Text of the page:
In the Critique of Pure Reason, Immanuel Kant claims that he had to deny knowledge to make room for faith through his critical philosophy. In this work, Kant sets out to challenge the metaphysicians who fail to critique pure reason and whose dogmatism he believes wars against morality (Immanuel Kant, Critique of Pure Reason, in Kant Selections, ed. Lewis White Beck, The Great Philosophers series {New York: Macmillan Publishing Company, 1988}, pp. 103-104). It is not any kind of faith… Read more

A few weeks ago, I was discussing the themes of Occident and Orient, Edward W. Said’s classic study on Orientalism, as well as colonialism, post-colonialism and globalization with a group of friends. A couple of my African colleagues encouraged me to repost the substance of the following entry from my blog at I had made use of this entry titled “Avatar Revisited at Out of Ur” during our discussion. The post that reappears here is a response to a question concerning an article I wrote for Out of Ur regarding Pastor Mark… Read more

Is it okay to privatize public beaches? I listened attentively to NPR the other night to an account of how California is fighting with a billionaire who is trying to halt the public’s access to a remarkable and remote beach. Prior to the billionaire’s purchase of the property, people were coming to Martins Beach for decades. According to California law, all beaches are public from the high-tide mark to the ocean. Martins Beach is hidden from the highway and is… Read more

Conservatives and liberals have often debated whether Jesus is the substitute for our sin or the one who is our representative, identifying with us in our sinful condition. I believe it is not a matter of either/or, but both/and. Jesus alone could bear the burden of taking upon himself the weight of God’s judgment for our sin; none of us can bear the burden for our own broken and sinful condition, let alone the entire world. We would be consumed… Read more

What liturgy shapes your church—a sacred liturgy or a secular one? In asking this question, I call to mind a conversation years ago with a noted Lutheran theologian. We were talking about consumerism and secularism. He remarked in terse terms: “Secularism will either empty the church or secularize the church.” Here is what I believe this theologian had in mind. Churches that retained their traditional Christian symbolism and liturgy have often lost consumers to churches that celebrate such things as Super Bowl Sunday. Both forms… Read more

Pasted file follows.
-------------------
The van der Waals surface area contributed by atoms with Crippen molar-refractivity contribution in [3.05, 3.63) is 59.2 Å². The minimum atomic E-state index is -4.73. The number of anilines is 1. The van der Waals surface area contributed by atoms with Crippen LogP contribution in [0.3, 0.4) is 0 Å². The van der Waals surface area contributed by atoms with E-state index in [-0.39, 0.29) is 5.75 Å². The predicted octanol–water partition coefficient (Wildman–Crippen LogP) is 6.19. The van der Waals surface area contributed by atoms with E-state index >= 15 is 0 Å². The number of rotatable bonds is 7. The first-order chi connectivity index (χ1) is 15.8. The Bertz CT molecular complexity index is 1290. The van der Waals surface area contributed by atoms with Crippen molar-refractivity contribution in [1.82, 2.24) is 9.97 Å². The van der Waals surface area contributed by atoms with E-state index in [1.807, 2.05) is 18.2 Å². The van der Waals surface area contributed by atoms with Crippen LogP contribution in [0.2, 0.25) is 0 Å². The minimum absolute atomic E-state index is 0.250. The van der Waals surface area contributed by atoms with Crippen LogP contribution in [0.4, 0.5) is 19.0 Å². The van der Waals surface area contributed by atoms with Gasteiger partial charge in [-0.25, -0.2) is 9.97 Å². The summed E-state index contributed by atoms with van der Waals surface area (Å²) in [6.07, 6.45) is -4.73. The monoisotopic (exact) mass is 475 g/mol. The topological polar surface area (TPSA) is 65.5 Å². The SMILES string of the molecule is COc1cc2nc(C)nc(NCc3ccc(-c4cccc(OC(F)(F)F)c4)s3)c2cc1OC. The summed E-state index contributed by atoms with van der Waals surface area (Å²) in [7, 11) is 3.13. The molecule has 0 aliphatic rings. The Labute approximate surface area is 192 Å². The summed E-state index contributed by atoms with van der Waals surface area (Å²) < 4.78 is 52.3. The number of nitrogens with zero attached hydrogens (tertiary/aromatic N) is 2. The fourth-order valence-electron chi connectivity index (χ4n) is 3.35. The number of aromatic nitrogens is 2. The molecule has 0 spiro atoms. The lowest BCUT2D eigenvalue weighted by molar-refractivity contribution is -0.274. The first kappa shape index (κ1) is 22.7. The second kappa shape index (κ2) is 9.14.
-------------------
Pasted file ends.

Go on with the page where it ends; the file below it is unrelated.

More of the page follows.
How moral is religion? Not very—to put it lightly, if one’s perspective parallels Christopher Hitchens’ stance in God Is Not Great: How Religion Poisons Everything. Organized religion has certainly received its fair or unfair share of criticisms since the Enlightenment period. Some Enlightenment thinkers wrote of the Middle Ages as the Dark Ages filled with superstition and oppression, themes brought home in the movie, The Name of the Rose. While the church and state’s alignment in the Holy Roman Empire was certainly not always holy… Read more

There are many things that money can buy, but can it buy justice? I thought of this question as I was reading What Money Can’t Buy: the Moral Limits of Markets by Michael J. Sandel. When we think that something can be bought and sold, we end up treating it like a commodity. We must guard against turning justice into a commodity: we cannot buy justice or pay for it; the only way to guard against turning justice into a… Read more

Casual sex can refer to one night stands and non-relational sex, where there are no strings attached. How often do people approach God in similarly casual ways? Biblical prophets write of how God’s people often play the harlot (See Ezekiel 16, for example). The problem becomes so bad that God tells Hosea to take for himself a prostitute as a wife. Their marriage involving her various adulteries and Hosea’s faithfulness in the midst of her infidelities symbolizes God’s relationship with… Read more

I originally posted this piece on February 1st, 2012. In preparing to teach on the subject of Trinitarian communion and its import for ecclesiology this semester,  I reflected upon these themes again and considered them pertinent in the present context. There is a great deal of talk about production and consumption in American society today. Such talk is found inside the American church as well. In fact, a noted pastor has called on men to be real men by moving from being consumers to being producers. Whether we… Read more

Is religion a private affair best kept to very quiet times in prayer closets, or should religion and the imperatives of the gospel impact every sphere of life in a public way? In my reading of Immanuel Kant’s “What Is Enlightenment?” he privatizes religion, or at least the church. The scholar of religion is to stick to the script and not critique religious symbols in his or her private duties, which entails his work as an ordained minister of the… Read more

Follow Us!

Browse Our Archives